So Walmart is likely the biggest single corporate beneficiary of SNAP, but it’s not just Walmart. A growing number of stores have baked food stamp funding into their business model since the Great Recession. The tally of stores authorized to accept food stamps has more than doubled since the year 2000, from big-box stores like Target and Costco to 7-Elevens and dollar stores. It’s a paradox that the more people are struggling to get by, the more valuable food stamps become for business.

In 2009, the CEO of Family Dollar told shareholders that expanding in to the multi-billion dollar food stamp market represented a "significant opportunity" that would help them weather the bad economy. Other stores put tables outside their doors with information about SNAP to help sign more people up.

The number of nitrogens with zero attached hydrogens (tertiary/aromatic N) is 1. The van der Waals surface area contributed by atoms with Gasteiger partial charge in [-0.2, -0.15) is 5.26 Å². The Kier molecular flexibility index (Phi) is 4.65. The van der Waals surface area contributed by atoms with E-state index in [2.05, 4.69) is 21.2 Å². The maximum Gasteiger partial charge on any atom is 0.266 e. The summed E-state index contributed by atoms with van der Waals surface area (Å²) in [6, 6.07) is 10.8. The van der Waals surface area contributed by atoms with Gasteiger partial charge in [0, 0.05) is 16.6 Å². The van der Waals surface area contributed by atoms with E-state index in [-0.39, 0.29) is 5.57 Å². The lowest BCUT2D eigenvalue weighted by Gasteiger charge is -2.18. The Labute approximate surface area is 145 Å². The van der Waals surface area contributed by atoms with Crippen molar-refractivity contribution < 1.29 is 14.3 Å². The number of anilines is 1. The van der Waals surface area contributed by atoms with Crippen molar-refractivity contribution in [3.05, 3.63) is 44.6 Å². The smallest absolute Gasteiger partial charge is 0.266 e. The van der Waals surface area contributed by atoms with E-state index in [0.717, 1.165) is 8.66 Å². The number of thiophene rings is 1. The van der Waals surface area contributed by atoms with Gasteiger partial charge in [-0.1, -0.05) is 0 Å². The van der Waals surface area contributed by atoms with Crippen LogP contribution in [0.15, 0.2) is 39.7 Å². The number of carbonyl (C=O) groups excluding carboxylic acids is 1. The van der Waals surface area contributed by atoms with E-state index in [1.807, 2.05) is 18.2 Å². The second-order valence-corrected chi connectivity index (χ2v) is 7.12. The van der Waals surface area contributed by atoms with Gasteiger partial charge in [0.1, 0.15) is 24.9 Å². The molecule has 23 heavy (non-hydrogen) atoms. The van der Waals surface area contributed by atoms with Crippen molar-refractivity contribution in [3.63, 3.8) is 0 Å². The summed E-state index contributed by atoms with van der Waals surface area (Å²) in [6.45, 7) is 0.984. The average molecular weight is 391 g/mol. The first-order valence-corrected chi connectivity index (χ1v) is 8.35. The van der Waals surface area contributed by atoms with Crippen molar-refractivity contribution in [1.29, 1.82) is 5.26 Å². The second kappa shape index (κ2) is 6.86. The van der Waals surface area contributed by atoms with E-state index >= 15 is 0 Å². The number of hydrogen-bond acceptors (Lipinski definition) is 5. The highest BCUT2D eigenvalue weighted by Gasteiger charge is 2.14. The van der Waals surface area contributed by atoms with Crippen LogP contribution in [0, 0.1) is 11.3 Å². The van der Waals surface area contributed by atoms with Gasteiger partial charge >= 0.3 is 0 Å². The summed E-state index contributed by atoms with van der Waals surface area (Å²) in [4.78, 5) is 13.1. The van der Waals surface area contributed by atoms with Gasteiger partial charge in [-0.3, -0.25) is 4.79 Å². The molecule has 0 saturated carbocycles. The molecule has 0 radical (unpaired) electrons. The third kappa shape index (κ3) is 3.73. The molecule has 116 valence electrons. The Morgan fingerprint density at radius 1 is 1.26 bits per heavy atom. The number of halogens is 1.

Retailers’ embrace of SNAP has been encouraged by the USDA, which depends on stores to make the program work. It’s a symbiotic relationship, and the government takes every opportunity to remind retailers what’s in it for them. In a USDA training video sent to stores that take food stamps, the narrator drives the point home: “If you approach it as you do any other good business practice, accepting SNAP benefits can be a profitable part of your operation.”

Profitable for companies, and potentially for their workers, too. The USDA’s Kevin Concannon says food stamps can be a job creator. He told me about a visit he made to HEB Grocery, a supermarket chain in Texas. “The vice president of the company pointed to some of the clerks,” Concannon recalls, “and he said, ‘See these folks here? We're able to employ more of those, for more hours per month, due directly to the financial impact of food stamp benefits.’”